NSA official Michael Ellis, installed as Trump left office, resigns after he was sidelined

NSA official Michael Ellis, installed as Trump left office, resigns after he was sidelined


Nakasone had agreed to install Ellis as general counsel just days earlier under orders from Trump’s acting defense secretary. The role does not require Senate confirmation.

The inspector general inquiry into the circumstances of Ellis’s selection remains open, Nakasone told Congress on Thursday.

Now Ellis has given up waiting for a resolution.

“I have been on administrative leave for nearly three months without any explanation or updates, and there is no sign that NSA will attempt to resolve the issue,” Ellis said in a letter to Nakasone on Friday, a copy of which was obtained by The Post. “I therefore resign my position, effective immediately.”

Ellis’ resignation was first reported by Fox News. Ellis declined to comment beyond the letter.

The NSA declined to comment.

The Pentagon general counsel, under White House pressure, named Ellis in November to lead the NSA’s legal department. (The NSA is part of the Department of Defense.) The move raised concerns among Democrats and national security experts that it was an attempt by the Trump administration to install a loyalist in a sensitive and senior position — one with visibility into the activities of other U.S. spy agencies.

Critics pointed to Ellis’ lack of experience in running a large legal team and noted he had graduated from Yale Law School only a decade earlier. He had been selected over two other finalists, both of whom had more experience as intelligence agency lawyers. One was the acting NSA general counsel; the other was acting general counsel at the Office of the Director of National Intelligence.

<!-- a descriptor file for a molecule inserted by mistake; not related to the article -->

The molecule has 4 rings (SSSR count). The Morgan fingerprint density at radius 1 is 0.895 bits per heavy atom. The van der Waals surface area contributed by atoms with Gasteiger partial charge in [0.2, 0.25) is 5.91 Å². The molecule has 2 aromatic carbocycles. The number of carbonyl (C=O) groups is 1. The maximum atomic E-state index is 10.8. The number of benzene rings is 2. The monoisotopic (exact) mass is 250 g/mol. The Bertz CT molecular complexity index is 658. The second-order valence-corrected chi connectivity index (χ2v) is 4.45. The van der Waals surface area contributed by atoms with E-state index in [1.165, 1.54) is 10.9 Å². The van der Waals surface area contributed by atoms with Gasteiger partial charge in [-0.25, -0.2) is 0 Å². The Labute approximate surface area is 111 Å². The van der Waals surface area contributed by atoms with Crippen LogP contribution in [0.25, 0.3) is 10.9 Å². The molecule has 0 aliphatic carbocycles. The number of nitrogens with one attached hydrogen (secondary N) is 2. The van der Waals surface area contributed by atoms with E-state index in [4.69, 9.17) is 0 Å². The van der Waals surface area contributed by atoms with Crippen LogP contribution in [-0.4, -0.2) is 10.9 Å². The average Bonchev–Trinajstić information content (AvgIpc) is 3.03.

Ellis joined the Trump White House in early 2017, becoming a lawyer on the National Security Council. Before that, he was chief counsel to Rep. Devin Nunes (R-Calif.), a staunch Trump supporter who at the time was chairman of the House Intelligence Committee.

Republicans decried the criticism of Ellis as politically motivated, and last month they demanded an inspector general probe of Nakasone’s decision to place Ellis on leave.

Under questioning from House Intelligence Committee Republicans on Thursday, Nakasone acknowledged he was aware that the inspector general’s preliminary finding found no improper political influence in Ellis’s selection. He added, however, that the inquiry was ongoing.

He also acknowledged that the agency granted Ellis a top secret security clearance on Jan. 19, the day before Ellis was placed on leave.

In his letter, Ellis said he had offered last month to meet with Nakasone to “resolve any concerns” the NSA director might have had regarding Ellis’ qualifications. Ellis wrote he received a response earlier this month in which Nakasone declined the offer and did not provide additional information.



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